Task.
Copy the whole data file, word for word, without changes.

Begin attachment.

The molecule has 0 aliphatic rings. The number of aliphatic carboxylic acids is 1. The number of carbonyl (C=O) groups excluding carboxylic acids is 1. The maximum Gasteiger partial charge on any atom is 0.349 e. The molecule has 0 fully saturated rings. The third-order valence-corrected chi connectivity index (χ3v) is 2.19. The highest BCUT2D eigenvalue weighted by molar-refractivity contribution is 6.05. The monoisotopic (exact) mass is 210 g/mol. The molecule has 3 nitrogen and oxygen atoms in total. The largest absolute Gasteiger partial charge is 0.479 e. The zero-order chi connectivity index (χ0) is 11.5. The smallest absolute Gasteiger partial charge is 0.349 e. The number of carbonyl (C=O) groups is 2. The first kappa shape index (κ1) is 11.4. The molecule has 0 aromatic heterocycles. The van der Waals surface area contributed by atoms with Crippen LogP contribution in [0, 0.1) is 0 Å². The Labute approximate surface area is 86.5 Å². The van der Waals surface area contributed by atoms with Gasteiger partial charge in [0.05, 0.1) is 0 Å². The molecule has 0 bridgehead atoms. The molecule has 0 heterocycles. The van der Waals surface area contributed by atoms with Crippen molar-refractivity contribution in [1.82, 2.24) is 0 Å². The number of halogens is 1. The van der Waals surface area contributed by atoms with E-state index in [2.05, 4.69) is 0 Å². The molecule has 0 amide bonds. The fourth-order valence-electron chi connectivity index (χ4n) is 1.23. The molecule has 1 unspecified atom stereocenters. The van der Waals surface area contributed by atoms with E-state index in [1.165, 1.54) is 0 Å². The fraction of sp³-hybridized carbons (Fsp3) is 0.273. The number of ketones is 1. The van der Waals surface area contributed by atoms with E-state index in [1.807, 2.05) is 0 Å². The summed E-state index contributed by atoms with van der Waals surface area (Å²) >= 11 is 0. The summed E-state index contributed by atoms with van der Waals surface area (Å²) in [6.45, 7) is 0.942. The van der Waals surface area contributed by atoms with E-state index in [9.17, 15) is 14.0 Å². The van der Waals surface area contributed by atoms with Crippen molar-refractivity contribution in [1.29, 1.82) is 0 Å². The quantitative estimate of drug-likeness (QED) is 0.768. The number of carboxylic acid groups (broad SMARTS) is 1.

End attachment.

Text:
The molecule has 0 aliphatic rings. The number of aliphatic carboxylic acids is 1. The number of carbonyl (C=O) groups excluding carboxylic acids is 1. The maximum Gasteiger partial charge on any atom is 0.349 e. The molecule has 0 fully saturated rings. The third-order valence-corrected chi connectivity index (χ3v) is 2.19. The highest BCUT2D eigenvalue weighted by molar-refractivity contribution is 6.05. The monoisotopic (exact) mass is 210 g/mol. The molecule has 3 nitrogen and oxygen atoms in total. The largest absolute Gasteiger partial charge is 0.479 e. The zero-order chi connectivity index (χ0) is 11.5. The smallest absolute Gasteiger partial charge is 0.349 e. The number of carbonyl (C=O) groups is 2. The first kappa shape index (κ1) is 11.4. The molecule has 0 aromatic heterocycles. The van der Waals surface area contributed by atoms with Crippen LogP contribution in [0, 0.1) is 0 Å². The Labute approximate surface area is 86.5 Å². The van der Waals surface area contributed by atoms with Gasteiger partial charge in [0.05, 0.1) is 0 Å². The molecule has 0 bridgehead atoms. The molecule has 0 heterocycles. The van der Waals surface area contributed by atoms with Crippen molar-refractivity contribution in [1.82, 2.24) is 0 Å². The number of halogens is 1. The van der Waals surface area contributed by atoms with E-state index in [2.05, 4.69) is 0 Å². The molecule has 0 amide bonds. The fourth-order valence-electron chi connectivity index (χ4n) is 1.23. The molecule has 1 unspecified atom stereocenters. The van der Waals surface area contributed by atoms with E-state index in [1.165, 1.54) is 0 Å². The fraction of sp³-hybridized carbons (Fsp3) is 0.273. The number of ketones is 1. The van der Waals surface area contributed by atoms with E-state index in [1.807, 2.05) is 0 Å². The summed E-state index contributed by atoms with van der Waals surface area (Å²) >= 11 is 0. The summed E-state index contributed by atoms with van der Waals surface area (Å²) in [6.45, 7) is 0.942. The van der Waals surface area contributed by atoms with E-state index in [9.17, 15) is 14.0 Å². The van der Waals surface area contributed by atoms with Crippen molar-refractivity contribution in [1.29, 1.82) is 0 Å². The quantitative estimate of drug-likeness (QED) is 0.768. The number of carboxylic acid groups (broad SMARTS) is 1.